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Funding growth through working capital

As the last several years have proven, the economic climate is uncertain. While the cost of borrowing may be historically low at the moment, it is not always easy for private companies to access that capital.
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LaurieBissonette
Laurie Bissonette, CA, is a partner with KPMG Enterprise. She can be reached at 705-669-2521 or lbissonette@kpmg.ca

As the last several years have proven, the economic climate is uncertain. While the cost of borrowing may be historically low at the moment, it is not always easy for private companies to access that capital.

In addition, the risk of rising interest and economic uncertainty make most business owners think twice about taking on additional debt. So how do you finance growth when faced with this uncertain environment? One solution is working capital. But you have to have that working capital first. Let’s talk about that.

Reducing working capital levels frees up cash to reinvest in the business without taking on extra debt. And these reductions do not need to come at the expense of customer service or top-line growth.

In fact, proper working capital management can actually improve relationships with your suppliers and customers, and increase margins.

The key to working capital improvement is taking a systematic and sustainable approach. Extending credit terms with vendors or instituting more aggressive collections practices with customers may drive short-term working capital improvements, but the long-term effects could be devastating. Instead, you are better to follow three simple steps: analyze, diagnose, implement.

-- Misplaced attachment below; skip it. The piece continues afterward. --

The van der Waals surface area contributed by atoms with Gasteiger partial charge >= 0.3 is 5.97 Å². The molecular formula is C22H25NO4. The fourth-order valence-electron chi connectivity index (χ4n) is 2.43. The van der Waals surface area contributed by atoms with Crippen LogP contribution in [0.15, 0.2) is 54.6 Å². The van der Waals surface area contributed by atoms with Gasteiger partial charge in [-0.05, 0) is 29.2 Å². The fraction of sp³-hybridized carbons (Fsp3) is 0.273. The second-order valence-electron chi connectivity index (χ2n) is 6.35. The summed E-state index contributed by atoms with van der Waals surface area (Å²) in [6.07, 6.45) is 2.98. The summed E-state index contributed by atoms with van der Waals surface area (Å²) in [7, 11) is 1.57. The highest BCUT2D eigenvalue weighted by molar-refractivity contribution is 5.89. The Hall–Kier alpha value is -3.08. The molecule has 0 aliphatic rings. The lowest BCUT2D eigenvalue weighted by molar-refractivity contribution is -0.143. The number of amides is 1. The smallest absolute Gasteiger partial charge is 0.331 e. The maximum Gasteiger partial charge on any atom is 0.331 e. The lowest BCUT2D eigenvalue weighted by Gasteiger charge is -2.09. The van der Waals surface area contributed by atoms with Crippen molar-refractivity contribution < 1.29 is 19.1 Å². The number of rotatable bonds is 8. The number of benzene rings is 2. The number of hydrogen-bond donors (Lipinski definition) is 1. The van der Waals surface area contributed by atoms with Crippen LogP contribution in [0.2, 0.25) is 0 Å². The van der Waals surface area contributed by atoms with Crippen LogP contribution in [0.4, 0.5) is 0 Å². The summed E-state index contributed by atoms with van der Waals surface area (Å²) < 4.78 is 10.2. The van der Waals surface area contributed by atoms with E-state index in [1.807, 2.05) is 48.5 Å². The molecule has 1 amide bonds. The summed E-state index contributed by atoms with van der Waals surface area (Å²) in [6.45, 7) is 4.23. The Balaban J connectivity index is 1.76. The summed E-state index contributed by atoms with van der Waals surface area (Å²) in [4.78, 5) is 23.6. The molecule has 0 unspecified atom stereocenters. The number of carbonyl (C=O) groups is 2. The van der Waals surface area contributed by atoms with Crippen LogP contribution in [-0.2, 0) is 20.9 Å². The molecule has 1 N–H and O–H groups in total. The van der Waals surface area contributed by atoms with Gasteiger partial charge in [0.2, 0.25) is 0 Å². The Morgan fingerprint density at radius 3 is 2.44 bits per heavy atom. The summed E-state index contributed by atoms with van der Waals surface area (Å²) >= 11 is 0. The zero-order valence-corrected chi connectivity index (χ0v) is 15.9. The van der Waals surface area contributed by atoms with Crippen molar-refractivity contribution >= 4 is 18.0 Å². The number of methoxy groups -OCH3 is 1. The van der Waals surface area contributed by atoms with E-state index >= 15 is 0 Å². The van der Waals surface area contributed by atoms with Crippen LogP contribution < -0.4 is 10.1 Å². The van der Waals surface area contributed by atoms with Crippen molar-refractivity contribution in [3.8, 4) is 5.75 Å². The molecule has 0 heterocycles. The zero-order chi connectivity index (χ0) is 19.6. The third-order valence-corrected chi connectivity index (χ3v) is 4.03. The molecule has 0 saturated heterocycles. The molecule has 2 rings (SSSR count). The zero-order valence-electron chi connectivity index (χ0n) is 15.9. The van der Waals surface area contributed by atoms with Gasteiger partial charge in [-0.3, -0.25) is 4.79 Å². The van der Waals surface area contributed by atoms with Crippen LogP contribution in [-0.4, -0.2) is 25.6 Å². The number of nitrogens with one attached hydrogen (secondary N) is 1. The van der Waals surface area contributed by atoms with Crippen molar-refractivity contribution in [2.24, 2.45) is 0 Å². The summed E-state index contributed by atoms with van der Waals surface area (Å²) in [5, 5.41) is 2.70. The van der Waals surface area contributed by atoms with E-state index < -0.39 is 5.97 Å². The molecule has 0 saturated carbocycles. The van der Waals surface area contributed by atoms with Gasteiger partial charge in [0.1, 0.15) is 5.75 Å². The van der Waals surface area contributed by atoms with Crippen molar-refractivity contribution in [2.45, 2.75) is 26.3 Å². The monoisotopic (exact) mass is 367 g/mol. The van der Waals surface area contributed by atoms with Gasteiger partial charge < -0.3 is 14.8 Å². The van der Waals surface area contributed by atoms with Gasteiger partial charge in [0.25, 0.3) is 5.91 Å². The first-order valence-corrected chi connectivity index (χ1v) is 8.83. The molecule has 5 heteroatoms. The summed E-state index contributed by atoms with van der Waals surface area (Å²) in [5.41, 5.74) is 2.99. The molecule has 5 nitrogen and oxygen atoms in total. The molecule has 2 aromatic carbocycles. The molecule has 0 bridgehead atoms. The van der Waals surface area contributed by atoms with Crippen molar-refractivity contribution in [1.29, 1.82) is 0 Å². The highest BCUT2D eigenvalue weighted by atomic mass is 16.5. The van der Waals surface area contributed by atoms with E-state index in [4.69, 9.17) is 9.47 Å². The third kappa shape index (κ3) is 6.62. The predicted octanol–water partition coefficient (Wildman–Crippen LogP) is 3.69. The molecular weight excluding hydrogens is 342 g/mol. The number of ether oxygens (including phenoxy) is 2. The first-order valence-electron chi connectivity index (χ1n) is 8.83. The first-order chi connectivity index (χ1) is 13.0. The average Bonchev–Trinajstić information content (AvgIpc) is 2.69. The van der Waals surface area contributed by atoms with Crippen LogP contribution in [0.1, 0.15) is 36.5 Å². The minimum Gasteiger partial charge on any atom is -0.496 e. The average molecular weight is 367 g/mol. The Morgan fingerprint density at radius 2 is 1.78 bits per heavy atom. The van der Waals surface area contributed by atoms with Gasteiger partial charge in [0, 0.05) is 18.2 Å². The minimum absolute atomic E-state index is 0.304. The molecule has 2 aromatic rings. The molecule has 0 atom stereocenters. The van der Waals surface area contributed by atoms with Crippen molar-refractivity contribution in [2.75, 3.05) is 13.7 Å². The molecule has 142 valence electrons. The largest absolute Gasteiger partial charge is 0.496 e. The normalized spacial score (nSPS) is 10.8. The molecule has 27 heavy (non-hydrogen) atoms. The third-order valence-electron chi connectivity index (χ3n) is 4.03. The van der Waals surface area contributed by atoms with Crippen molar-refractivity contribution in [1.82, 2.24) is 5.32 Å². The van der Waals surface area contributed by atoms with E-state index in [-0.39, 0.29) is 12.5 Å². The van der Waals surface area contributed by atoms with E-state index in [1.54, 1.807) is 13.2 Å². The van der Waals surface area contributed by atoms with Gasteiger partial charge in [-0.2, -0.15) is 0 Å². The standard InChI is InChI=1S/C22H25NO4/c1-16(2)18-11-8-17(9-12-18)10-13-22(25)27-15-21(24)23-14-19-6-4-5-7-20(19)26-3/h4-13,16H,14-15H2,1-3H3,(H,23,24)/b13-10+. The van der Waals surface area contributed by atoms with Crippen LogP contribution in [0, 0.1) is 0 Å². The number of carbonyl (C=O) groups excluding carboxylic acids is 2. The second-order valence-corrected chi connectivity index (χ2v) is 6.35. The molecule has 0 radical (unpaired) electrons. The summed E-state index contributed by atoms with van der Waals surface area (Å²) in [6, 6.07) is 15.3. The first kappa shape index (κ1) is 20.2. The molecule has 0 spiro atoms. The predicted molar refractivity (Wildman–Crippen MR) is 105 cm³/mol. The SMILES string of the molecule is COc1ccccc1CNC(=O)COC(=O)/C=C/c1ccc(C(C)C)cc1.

Execution of these steps needs to be a joint effort. The Finance team cannot drive these changes on their own. The entire organization needs to commit to making the improvements. In the analyze phase, review your historical working capital trends. Are there peaks and valleys? What drives those fluctuations?

Based on this information, begin projecting your cash flow requirements for the upcoming three months. How accurate are your forecasts? What causes the variances? This should point you towards areas for improvement. Good decisions are driven by accurate and reliable information. This is an area that many private companies do not focus on enough.

In the diagnose phase, identify the root cause of your working capital issues. For example, if accounts receivable are an issue, the solution may lie with the sales staff. Perhaps they are being compensated based on revenue, without any consideration towards cash. This can drive the sales team to accept customers with weak credit, or negotiate unfavourable credit terms in return for closing a deal. These types of behaviours can easily be eliminated through changes to the incentive model.

The implement phase is where the rubber hits the road. Once the root causes have been identified, the organization needs to work together to make the necessary improvements.

For example, a company that is experiencing rapid growth may be tempted to build in “safety stock” to ensure that orders can be delivered to customers on time.

It is very easy for this excess inventory to grow out of control. Buyers purchase extra raw materials, production staff build to stock, sales staff overstate demand.

All of a sudden inventory has grown by 50 per cent to support sales growth of 15 per cent. Eliminating this extra inventory requires constant communication and coordination between purchasing, production and sales, but the payoff can be huge.

This cycle of working capital improvement is not a one-time project, it’s an iterative process. Ongoing analysis leads to the diagnoses of new issues and the implementation of new solutions. Each time the company goes through the cycle, more cash is freed up.

Before you know it, there are funds available to pay down debt, buy new equipment, or invest in other parts of the business. This ultimately leads to sustainable (and profitable) growth.




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